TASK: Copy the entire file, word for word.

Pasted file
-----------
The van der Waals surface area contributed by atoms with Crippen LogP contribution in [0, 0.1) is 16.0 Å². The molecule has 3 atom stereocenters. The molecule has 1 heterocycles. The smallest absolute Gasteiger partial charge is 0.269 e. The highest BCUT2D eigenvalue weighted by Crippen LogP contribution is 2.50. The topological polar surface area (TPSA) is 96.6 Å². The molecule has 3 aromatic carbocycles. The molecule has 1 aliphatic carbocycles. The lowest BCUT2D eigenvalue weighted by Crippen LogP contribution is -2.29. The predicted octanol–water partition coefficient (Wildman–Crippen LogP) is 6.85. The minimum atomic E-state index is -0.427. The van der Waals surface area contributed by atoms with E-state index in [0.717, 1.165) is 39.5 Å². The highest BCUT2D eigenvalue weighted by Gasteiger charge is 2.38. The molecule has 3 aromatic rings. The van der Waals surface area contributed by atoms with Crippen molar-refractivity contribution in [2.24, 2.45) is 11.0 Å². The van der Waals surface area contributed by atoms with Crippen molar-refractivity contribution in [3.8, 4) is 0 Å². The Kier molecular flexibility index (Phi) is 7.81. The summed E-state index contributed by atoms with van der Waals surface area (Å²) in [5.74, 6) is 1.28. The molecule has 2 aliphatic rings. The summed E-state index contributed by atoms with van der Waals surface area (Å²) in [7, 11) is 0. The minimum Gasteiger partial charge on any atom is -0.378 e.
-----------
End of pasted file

The van der Waals surface area contributed by atoms with Crippen LogP contribution in [0, 0.1) is 16.0 Å². The molecule has 3 atom stereocenters. The molecule has 1 heterocycles. The smallest absolute Gasteiger partial charge is 0.269 e. The highest BCUT2D eigenvalue weighted by Crippen LogP contribution is 2.50. The topological polar surface area (TPSA) is 96.6 Å². The molecule has 3 aromatic carbocycles. The molecule has 1 aliphatic carbocycles. The lowest BCUT2D eigenvalue weighted by Crippen LogP contribution is -2.29. The predicted octanol–water partition coefficient (Wildman–Crippen LogP) is 6.85. The minimum atomic E-state index is -0.427. The van der Waals surface area contributed by atoms with E-state index in [0.717, 1.165) is 39.5 Å². The highest BCUT2D eigenvalue weighted by Gasteiger charge is 2.38. The molecule has 3 aromatic rings. The van der Waals surface area contributed by atoms with Crippen molar-refractivity contribution in [2.24, 2.45) is 11.0 Å². The van der Waals surface area contributed by atoms with Crippen molar-refractivity contribution in [3.8, 4) is 0 Å². The Kier molecular flexibility index (Phi) is 7.81. The summed E-state index contributed by atoms with van der Waals surface area (Å²) in [5.74, 6) is 1.28. The molecule has 2 aliphatic rings. The summed E-state index contributed by atoms with van der Waals surface area (Å²) in [7, 11) is 0. The minimum Gasteiger partial charge on any atom is -0.378 e.